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PPACA (Obamacare) at Supreme Court

Mimshot
Posts: 275
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3/23/2012 6:00:17 PM
Posted: 4 years ago
Since the cases will be argued starting on Monday, I thought I would start a thread on the topic of the PPACA SCOTUS cases. Because there's been a lot of political rhetoric and misinformation about what SCOTUS is actually planning to rule on, I thought I'd briefly outline what the four questions of law they plan to answer are, and see what DDO people thought the answers should be.

1. Medicaid expansion -- Several states are challenging the expansion to medicaid. Congress greatly expanded federal funding to medicaid (which is paid to the states who then dole it out to individual recipients). However, to get this money states must agree to certain terms. The states have argued that the threat of withholding funds is coercive on the states and allows Congress to force the states to pass rules that Congress doesn't have power to pass itself under the tenth amendment.

2. Anti-injunction Act -- There is a law from the 1800s that prohibits people from suing the federal government over an unconstitutional tax until after the tax has been paid. This also interacts with limitations of Judicial power in Article III that prohibit the court from issuing advisory opinions. Interestingly both the administration and the plaintiffs have argued that the supreme court does have the power to rule on the case. Presumably the President is worried that if he loses reelection and the case can't be heard until 2014, then the new president won't deffend the act as well as Obama's administration. SCOTUS appointed an independent lawyer to argue that the anti-injunction act applies.

3. Individual Mandate -- Does congress have the power to say individuals must either buy health insurance or pay the government a fee (whether it's a tax or a fine is one of the sub issues on this point)?

4. Severability -- If the answer to 3 is "no" then how much of the law must also be overturned? Typically if part of an act is struck down as unconstitutional, the rest of the act that isn't unconstitutional remains law. In this case the individual mandate interacts with other aspects of the law (such as the guaranteed coverage provision) in complicated ways. However, there are other aspects of the law (like the doc fix) that don't depend on the individual mandate at all. Some aspects of the law are already in force, whereas the individual mandate doesn't go into effect until 2014.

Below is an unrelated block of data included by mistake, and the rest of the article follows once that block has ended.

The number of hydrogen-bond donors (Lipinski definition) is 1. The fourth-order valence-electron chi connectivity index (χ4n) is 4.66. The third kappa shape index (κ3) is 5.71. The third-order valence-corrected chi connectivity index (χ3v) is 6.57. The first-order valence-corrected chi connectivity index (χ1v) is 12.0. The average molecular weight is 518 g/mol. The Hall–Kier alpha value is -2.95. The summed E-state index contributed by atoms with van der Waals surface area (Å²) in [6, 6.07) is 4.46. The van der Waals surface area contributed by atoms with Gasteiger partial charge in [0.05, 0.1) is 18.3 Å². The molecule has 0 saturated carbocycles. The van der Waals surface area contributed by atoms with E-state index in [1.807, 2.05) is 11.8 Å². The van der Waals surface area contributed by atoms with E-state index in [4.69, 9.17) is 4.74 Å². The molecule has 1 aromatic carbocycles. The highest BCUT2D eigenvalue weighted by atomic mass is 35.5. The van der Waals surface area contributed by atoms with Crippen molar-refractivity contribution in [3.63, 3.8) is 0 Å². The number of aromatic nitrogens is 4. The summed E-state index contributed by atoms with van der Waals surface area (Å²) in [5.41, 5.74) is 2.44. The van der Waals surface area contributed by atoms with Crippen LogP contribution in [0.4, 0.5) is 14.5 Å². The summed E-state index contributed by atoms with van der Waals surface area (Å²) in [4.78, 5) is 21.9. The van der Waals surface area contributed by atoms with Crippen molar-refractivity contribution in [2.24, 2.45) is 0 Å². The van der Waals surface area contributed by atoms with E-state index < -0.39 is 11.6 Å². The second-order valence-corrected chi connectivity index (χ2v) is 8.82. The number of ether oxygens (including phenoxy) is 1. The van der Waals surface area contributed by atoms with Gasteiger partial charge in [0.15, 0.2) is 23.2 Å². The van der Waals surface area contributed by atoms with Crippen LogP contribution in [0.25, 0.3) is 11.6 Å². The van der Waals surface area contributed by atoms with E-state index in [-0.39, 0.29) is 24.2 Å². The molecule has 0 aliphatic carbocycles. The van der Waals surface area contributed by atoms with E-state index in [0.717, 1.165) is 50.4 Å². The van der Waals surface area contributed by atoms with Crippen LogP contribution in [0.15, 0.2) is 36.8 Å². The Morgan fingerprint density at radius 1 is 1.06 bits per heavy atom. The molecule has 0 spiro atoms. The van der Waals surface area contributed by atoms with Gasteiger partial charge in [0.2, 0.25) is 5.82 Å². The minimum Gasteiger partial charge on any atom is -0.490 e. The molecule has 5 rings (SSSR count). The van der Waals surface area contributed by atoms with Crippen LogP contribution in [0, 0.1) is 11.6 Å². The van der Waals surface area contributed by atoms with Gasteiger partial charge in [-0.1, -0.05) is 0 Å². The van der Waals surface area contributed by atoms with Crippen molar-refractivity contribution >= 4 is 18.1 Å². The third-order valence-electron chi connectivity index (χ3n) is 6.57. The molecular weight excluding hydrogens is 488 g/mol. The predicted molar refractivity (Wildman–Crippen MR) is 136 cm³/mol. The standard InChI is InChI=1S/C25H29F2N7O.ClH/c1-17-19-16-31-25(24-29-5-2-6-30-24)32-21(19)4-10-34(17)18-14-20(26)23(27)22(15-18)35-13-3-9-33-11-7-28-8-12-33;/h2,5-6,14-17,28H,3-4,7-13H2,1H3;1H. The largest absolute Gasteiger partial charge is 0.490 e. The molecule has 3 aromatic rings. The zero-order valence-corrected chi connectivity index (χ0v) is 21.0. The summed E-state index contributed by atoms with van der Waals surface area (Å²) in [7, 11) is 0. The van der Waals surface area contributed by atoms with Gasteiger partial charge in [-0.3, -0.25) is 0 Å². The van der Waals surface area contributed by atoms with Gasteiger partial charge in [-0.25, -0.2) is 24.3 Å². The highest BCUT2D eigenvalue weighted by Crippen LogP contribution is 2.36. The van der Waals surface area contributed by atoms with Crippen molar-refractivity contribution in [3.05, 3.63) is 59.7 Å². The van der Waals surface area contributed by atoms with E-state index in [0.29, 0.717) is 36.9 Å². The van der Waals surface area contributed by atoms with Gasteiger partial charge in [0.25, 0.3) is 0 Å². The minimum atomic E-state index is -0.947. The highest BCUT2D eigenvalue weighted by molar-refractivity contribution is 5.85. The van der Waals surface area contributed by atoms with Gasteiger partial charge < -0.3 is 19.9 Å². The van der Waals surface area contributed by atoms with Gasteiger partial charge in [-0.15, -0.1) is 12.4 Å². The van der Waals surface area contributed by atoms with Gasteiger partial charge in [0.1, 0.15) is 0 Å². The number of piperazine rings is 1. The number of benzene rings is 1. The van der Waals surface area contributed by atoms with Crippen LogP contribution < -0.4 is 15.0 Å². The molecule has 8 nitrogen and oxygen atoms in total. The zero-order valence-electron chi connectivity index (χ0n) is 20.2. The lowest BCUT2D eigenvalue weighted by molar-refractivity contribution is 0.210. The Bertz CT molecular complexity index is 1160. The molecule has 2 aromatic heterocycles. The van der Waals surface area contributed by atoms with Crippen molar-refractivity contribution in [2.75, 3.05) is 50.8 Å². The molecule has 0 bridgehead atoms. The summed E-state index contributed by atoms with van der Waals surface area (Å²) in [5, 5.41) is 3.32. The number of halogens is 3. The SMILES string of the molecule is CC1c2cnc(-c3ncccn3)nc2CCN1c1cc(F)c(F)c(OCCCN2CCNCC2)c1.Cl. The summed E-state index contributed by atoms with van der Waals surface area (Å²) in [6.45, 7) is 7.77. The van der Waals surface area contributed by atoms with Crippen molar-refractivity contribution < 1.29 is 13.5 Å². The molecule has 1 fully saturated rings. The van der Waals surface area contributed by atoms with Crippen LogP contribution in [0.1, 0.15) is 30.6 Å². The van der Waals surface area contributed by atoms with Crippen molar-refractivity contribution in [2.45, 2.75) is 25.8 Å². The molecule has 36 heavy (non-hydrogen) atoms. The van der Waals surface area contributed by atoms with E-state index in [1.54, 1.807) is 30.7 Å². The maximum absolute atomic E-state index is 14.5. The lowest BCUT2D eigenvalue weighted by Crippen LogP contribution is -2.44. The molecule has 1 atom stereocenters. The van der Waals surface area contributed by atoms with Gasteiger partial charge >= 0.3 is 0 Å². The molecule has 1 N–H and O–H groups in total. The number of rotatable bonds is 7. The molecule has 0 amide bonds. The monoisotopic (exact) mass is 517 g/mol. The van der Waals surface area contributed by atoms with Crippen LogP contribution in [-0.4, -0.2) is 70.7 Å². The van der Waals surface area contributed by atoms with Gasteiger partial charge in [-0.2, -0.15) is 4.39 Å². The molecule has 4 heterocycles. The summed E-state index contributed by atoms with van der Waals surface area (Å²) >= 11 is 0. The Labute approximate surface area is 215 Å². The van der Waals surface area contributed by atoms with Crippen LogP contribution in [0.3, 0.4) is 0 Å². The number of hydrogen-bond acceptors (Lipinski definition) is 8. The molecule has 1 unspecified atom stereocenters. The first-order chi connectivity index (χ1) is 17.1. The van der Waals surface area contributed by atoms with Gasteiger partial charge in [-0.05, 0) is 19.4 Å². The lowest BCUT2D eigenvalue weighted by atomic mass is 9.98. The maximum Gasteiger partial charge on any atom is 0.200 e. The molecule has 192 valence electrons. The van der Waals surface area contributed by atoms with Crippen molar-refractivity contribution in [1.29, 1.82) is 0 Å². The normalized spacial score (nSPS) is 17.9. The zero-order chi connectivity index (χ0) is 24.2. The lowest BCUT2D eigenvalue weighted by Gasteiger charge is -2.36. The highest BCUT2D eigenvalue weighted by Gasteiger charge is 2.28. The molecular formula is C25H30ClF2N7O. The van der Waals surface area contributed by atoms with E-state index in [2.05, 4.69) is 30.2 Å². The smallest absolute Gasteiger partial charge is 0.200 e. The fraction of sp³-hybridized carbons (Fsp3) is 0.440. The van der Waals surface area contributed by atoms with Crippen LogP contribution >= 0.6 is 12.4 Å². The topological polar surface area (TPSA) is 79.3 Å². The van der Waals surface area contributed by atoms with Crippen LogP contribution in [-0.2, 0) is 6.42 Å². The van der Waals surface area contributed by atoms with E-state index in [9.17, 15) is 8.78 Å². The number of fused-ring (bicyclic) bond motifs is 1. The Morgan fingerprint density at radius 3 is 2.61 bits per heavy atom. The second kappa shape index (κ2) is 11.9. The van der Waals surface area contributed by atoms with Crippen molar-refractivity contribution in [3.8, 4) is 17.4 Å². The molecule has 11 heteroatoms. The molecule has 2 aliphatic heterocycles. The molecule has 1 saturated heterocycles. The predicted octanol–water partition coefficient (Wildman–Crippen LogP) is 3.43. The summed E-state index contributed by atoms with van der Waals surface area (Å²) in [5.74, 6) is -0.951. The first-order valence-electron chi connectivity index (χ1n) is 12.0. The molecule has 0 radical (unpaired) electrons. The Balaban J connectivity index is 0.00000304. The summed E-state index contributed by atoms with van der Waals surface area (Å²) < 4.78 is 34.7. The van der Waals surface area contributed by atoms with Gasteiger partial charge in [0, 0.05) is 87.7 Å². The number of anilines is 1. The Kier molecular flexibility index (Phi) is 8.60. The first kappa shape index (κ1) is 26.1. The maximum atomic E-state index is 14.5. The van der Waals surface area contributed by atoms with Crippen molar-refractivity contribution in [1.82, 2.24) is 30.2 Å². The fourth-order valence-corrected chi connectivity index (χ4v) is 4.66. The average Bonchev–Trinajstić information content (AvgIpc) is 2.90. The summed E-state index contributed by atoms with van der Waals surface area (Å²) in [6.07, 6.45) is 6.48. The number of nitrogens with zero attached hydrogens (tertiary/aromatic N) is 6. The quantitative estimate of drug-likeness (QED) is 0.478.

Mimshot: I support the 1956 Republican platform
DDMx: So, you're a socialist?
Mimshot: Yes
Steelerman6794
Posts: 158
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3/23/2012 7:27:35 PM
Posted: 4 years ago
At 3/23/2012 6:00:17 PM, Mimshot wrote:

1. Medicaid expansion --

I don't think the Supreme Court will buy that this part of the law is unconstitutional. After all, nowhere in the constitution are states given an inherent right to federal funds. All federal grants have strings attached, and increasing Medicaid enrollment only adds to these strings. Nothing unconstitutional about it.

2. Anti-injunction Act --

The Anti-Injunction Act is ridiculous. I might buy that you can't sue unless you've actually been harmed by the act, but saying the Supreme Court can't even rule on it is self-contradictory. Passing a law that says the law itself is immune from constitutional challenge is by definition unconstitutional/illegal.

3. Individual Mandate --

This will probably be ruled unconstitutional mainly because of the precedent it would set. As far as the Interstate Commerce Cause goes, I think a main argument against this justification for the individual mandate would be that the Commerce Clause only applies to people when they engage in commerce, and not coercing them to engage in such commerce in the first place.

4. Severability --

The law would certainly be hard to implement in that many sections depend on the other. I don't think one can demonstrate the effects on a 2000 page document if only the individual mandate was struck down. I think we'll just have to see.
Mimshot
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3/24/2012 10:20:16 AM
Posted: 4 years ago
On point 2, it's not that the Supreme Court can't rule on the act at all, it's that nobody would have standing to challenge the act until they actually had gotten fined. I agree it seems far fetched, but if the Supreme Court went to the effort to appoint a lawyer to argue this position, they must have felt it was important.